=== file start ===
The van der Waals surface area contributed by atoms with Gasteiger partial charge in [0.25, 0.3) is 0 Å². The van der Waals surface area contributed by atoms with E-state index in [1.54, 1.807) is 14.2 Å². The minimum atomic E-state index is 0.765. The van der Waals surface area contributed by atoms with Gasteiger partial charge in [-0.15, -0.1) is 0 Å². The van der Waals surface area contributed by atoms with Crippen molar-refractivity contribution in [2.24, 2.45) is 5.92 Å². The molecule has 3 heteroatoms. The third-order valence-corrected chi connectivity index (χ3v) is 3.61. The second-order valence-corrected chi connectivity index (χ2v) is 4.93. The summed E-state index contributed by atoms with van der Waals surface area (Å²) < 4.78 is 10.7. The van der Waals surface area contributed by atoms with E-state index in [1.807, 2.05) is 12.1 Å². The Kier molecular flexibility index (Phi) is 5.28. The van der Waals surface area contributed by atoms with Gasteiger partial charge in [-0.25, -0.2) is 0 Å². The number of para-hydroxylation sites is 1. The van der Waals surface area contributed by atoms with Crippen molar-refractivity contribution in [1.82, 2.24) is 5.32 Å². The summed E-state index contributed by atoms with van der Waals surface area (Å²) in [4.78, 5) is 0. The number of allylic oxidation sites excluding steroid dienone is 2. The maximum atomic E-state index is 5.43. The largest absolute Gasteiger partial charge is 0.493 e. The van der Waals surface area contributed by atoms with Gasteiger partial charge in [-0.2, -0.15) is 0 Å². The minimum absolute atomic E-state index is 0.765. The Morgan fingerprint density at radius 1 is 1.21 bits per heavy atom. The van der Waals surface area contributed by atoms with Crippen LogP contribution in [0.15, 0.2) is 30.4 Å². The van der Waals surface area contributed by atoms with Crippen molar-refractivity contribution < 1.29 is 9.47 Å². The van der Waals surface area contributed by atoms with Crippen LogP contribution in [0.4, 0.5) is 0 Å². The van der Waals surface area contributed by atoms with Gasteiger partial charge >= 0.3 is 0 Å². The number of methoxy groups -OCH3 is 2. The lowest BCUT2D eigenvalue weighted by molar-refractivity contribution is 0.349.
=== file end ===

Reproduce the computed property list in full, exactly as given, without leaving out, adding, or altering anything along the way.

The van der Waals surface area contributed by atoms with Gasteiger partial charge in [0.25, 0.3) is 0 Å². The van der Waals surface area contributed by atoms with E-state index in [1.54, 1.807) is 14.2 Å². The minimum atomic E-state index is 0.765. The van der Waals surface area contributed by atoms with Gasteiger partial charge in [-0.15, -0.1) is 0 Å². The van der Waals surface area contributed by atoms with Crippen molar-refractivity contribution in [2.24, 2.45) is 5.92 Å². The molecule has 3 heteroatoms. The third-order valence-corrected chi connectivity index (χ3v) is 3.61. The second-order valence-corrected chi connectivity index (χ2v) is 4.93. The summed E-state index contributed by atoms with van der Waals surface area (Å²) < 4.78 is 10.7. The van der Waals surface area contributed by atoms with E-state index in [1.807, 2.05) is 12.1 Å². The Kier molecular flexibility index (Phi) is 5.28. The van der Waals surface area contributed by atoms with Gasteiger partial charge in [-0.25, -0.2) is 0 Å². The number of para-hydroxylation sites is 1. The van der Waals surface area contributed by atoms with Crippen molar-refractivity contribution in [1.82, 2.24) is 5.32 Å². The summed E-state index contributed by atoms with van der Waals surface area (Å²) in [4.78, 5) is 0. The number of allylic oxidation sites excluding steroid dienone is 2. The maximum atomic E-state index is 5.43. The largest absolute Gasteiger partial charge is 0.493 e. The van der Waals surface area contributed by atoms with Gasteiger partial charge in [-0.2, -0.15) is 0 Å². The minimum absolute atomic E-state index is 0.765. The Morgan fingerprint density at radius 1 is 1.21 bits per heavy atom. The van der Waals surface area contributed by atoms with Crippen LogP contribution in [0.15, 0.2) is 30.4 Å². The van der Waals surface area contributed by atoms with Crippen molar-refractivity contribution < 1.29 is 9.47 Å². The van der Waals surface area contributed by atoms with Crippen LogP contribution in [0.4, 0.5) is 0 Å². The van der Waals surface area contributed by atoms with Gasteiger partial charge >= 0.3 is 0 Å². The number of methoxy groups -OCH3 is 2. The lowest BCUT2D eigenvalue weighted by molar-refractivity contribution is 0.349.